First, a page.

Inflation is the normal state of affairs in the U.S. economy. Most economists consider an annual increase in the cost-of-living of two or three percent per year to be a manageable level of inflation. This increase usually is a good trend, because it is an indication of a growing economy.
While inflation has not been a concern in recent decades, the 1970s and early 1980s are remembered as a time when inflation created major economic challenges. In some years during this timeframe, the cost-of-living (as measured by the Consumer Price Index or CPI) increased more than 10 percent per year.
Signs of an inflation uptick
Through much of the current economic recovery, which began nine years ago, inflation has remained modest. Some economists and analysts believe this could change going forward. One key factor that could contribute to an accelerated inflation rate is the unemployment rate, which dipped to its lowest level in years. This may mean employers will have to start offering higher wages to attract and retain qualified staff, which could trigger higher inflation. Another contributing factor could be that most global economies are simultaneously experiencing economic growth. This synchronized expansion may continue to stimulate demand for products and services, leading to faster price increases. Investors are also watching for the impact of the recent tax reform legislation, which could contribute to inflation should consumers spend more, and prices rise.
Watch the Federal Reserve
Follow actions taken by the Federal Reserve (the Fed). It targets an annual inflation rate of 2 percent, a goal it has had little difficulty maintaining in recent years. If the Fed begins lifting the short-term interest rates it controls more quickly than expected, it may be a sign that Fed policymakers are concerned that the threat of higher inflation is upon us. If the Fed raises rates quickly, consumers could see rising interest rates and a more volatile stock market.
The potential impact on your bottom line
While no one can predict what will happen in the future, you should consider how to respond to a changing environment for living costs. If inflation increases rapidly, the impact can be dramatic for consumers. When prices of everyday items begin to noticeably increase, consumers could have less disposable income. The greatest impact can often be on big-ticket items. For example, the price of houses or cars could begin to climb. In select housing markets, this has already happened even though the broader inflation rate has, at least until now, remained subdued.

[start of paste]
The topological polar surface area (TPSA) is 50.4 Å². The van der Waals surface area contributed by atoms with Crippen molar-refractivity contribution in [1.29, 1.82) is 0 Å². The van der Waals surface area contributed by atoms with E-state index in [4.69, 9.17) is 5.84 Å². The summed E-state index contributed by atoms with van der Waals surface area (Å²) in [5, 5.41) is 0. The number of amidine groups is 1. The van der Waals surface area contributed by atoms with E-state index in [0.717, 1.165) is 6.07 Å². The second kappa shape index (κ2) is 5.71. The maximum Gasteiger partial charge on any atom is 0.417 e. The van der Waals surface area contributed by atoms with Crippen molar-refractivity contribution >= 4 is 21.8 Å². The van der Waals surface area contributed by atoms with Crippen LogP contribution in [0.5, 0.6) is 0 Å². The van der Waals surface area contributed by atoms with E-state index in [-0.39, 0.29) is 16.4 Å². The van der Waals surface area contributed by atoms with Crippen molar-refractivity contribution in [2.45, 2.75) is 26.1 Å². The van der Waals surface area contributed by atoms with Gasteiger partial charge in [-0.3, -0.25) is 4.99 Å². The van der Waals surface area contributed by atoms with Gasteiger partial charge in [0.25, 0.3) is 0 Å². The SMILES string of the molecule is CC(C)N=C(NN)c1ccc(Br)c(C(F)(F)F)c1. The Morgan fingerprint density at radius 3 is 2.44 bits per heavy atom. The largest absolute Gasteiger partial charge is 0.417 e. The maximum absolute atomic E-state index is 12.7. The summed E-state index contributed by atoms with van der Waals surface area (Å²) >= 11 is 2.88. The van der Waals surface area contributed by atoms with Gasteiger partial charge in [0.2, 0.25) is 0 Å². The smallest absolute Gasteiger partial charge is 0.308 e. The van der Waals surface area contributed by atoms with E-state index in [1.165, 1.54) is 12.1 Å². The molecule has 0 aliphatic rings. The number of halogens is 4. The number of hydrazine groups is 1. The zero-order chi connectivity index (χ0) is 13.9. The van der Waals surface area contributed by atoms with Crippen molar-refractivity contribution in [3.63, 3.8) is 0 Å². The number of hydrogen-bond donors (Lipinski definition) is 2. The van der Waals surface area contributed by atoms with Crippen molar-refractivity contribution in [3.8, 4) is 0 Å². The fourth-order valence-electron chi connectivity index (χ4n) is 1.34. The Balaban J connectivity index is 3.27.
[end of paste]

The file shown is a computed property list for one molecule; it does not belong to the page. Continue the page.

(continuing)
Does that mean you should quickly adjust your spending? While it may seem prudent, you must be careful not to let short-term economic trends overly influence your long-term financial strategy.
Prepare your portfolio
In what has generally been a period of low inflation (the 1980s through now), stocks and bonds have both performed consistently well. In the 1970s, when inflation was much higher, stocks lagged their historical averages and bonds were negatively affected by rising interest rates.
If inflation rises, interest rates historically have tended to follow that trend. If inflation should begin to accelerate, bond yields may as well. This could hurt bond investors, as existing bond holdings can lose value when yields rise in the broader bond market.
If you are concerned that inflation risks will become a concern, this may be a good time to review your portfolio with your financial advisor.
MICHAEL W. K. YEE, CFP
1585 Kapiolani Blvd., Ste. 1100, Honolulu HI 96814
Michael W. K. Yee, CFP®, CFS®, CLTC, CRPC ®, is a Financial Advisor, Certified Financial Planner ™ practitioner with Ameriprise Financial Services, Inc.
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